a (light) mood If a place has a certain mood - calm, cold, comfort, restlessness, overcrowding or the like - you should try to reproduce it. This means that you should find the right moment in terms of light and perspective. You can also take strangers into the picture as "garnish" instead of waiting for a moment without passers-by. Images without people often seem boring and hypothermic, especially in long shots, and the eye cannot see any relationships. If people are in the photo, if in doubt, the picture reflects the mood of the place much better and looks more lively overall.

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Without the two people in the picture, this photo of the Elbe would certainly be much less atmospheric. (Image: Christian Rentrop)

Tip 6: Situations instead of technical perfection In the

evening, many smartphone photographers zoom deeply into their pictures while sorting them out and then mercilessly dispose of these pictures because they are slightly blurred, have blurring or because they are noisy. That doesn't always make sense: some of the best vacation pictures are those that were shot spontaneously "from the hip" and depict a situation without being technically perfect.

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This picture is technically unsuccessful in every respect. Nevertheless, the situation is wonderful and a photo is something that you always enjoy looking at. (Image: Christian Rentrop)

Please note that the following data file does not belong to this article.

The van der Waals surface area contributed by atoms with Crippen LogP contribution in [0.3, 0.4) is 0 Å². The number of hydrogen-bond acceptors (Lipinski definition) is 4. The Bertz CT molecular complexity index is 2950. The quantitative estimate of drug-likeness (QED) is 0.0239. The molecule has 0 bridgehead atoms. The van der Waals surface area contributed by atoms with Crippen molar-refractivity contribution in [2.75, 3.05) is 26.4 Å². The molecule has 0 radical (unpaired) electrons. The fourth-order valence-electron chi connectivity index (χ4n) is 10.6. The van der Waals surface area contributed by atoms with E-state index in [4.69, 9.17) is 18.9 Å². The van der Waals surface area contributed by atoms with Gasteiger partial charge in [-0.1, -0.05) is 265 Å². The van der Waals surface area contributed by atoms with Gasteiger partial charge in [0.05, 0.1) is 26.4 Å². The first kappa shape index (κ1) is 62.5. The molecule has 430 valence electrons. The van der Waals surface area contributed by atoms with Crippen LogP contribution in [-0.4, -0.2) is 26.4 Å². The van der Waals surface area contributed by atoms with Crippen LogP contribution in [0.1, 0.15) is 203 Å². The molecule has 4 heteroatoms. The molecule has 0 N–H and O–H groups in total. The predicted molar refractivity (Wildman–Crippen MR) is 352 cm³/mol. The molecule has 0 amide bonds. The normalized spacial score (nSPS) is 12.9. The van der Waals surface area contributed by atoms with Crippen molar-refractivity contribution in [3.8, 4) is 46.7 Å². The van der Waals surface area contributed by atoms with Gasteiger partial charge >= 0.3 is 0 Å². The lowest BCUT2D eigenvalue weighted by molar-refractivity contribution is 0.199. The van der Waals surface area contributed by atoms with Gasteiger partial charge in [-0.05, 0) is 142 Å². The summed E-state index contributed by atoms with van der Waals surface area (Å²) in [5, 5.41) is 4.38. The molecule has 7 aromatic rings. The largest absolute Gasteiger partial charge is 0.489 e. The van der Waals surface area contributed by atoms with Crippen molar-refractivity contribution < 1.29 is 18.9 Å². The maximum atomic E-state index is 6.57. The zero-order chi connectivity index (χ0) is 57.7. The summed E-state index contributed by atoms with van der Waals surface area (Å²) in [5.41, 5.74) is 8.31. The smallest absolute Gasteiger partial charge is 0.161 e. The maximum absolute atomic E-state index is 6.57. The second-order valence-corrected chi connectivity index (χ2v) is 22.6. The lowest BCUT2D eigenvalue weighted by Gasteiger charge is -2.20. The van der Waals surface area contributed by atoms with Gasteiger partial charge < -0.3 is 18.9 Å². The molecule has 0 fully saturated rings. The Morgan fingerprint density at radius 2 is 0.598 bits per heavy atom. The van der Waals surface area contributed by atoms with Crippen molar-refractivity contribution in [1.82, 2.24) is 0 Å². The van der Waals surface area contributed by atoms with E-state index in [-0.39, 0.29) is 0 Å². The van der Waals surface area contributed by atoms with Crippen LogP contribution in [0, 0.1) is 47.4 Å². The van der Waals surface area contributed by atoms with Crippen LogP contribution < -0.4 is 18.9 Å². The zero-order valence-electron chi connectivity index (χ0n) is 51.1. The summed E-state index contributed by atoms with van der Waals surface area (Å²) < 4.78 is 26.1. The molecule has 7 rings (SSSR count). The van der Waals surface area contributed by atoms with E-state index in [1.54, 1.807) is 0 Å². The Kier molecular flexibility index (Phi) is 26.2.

Tip 7: Avoid clichés

Even if it makes sense: cliché photos like the boats in Thailand are to be avoided at all times. Instead, keep your eyes peeled for nice everyday situations instead of shooting the same three and a half motifs that everyone brings with them from vacation. In times of absolute travel freedom, you can leave the cliché photos to the travel catalog photographers, they can do it better anyway. Focus your gaze on moments that are typical for your holiday destination - and look forward to the atmospheric pictures for years to come.

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A typical everyday situation in India that offers better memories than any photo of the Taj Mahal. (Image: Christian Rentrop)

Tip 8: Pay attention to the light and

do without the flash But enough of the choice of subject, now a few technical things: You should avoid the smartphone flash if possible: The small LED flashes spoil the mood of the picture, and they also delay the recording. It is better to use the existing light or to use an additional light source such as a candle or a campfire for the right mood. So always turn off the flash!

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The flash should always be off!

Tip 9: Stay away from the digital zoom

Just like the flash, the digital zoom of most smartphone cameras cannot be used. It is best not to use it at all: You can also cut out and enlarge the section with significantly better quality at home on your PC or Mac. Because the digital zoom basically only enlarges the pixels and then places a blur over them. The results are not very nice photos.

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The digital zoom doesn't really help. (Image: Christian Rentrop)

Tip 10: Don't delete anything, look at it on the PC and edit it.

Last but not least, a tip to avoid deleting seemingly unsuccessful photos: Modern smartphones usually have enough memory. So you don't have to delete anything. The images on the large PC or Mac screen often look very different from those on the small smartphone display. So take all the pictures home with you and view them in peace on your PC. There is also powerful post-processing here with tools like Gimp. In this way you get some great holiday memories that you would normally have deleted on your smartphone.

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With tools like Gimp you can conveniently view and edit the vacation photos at home.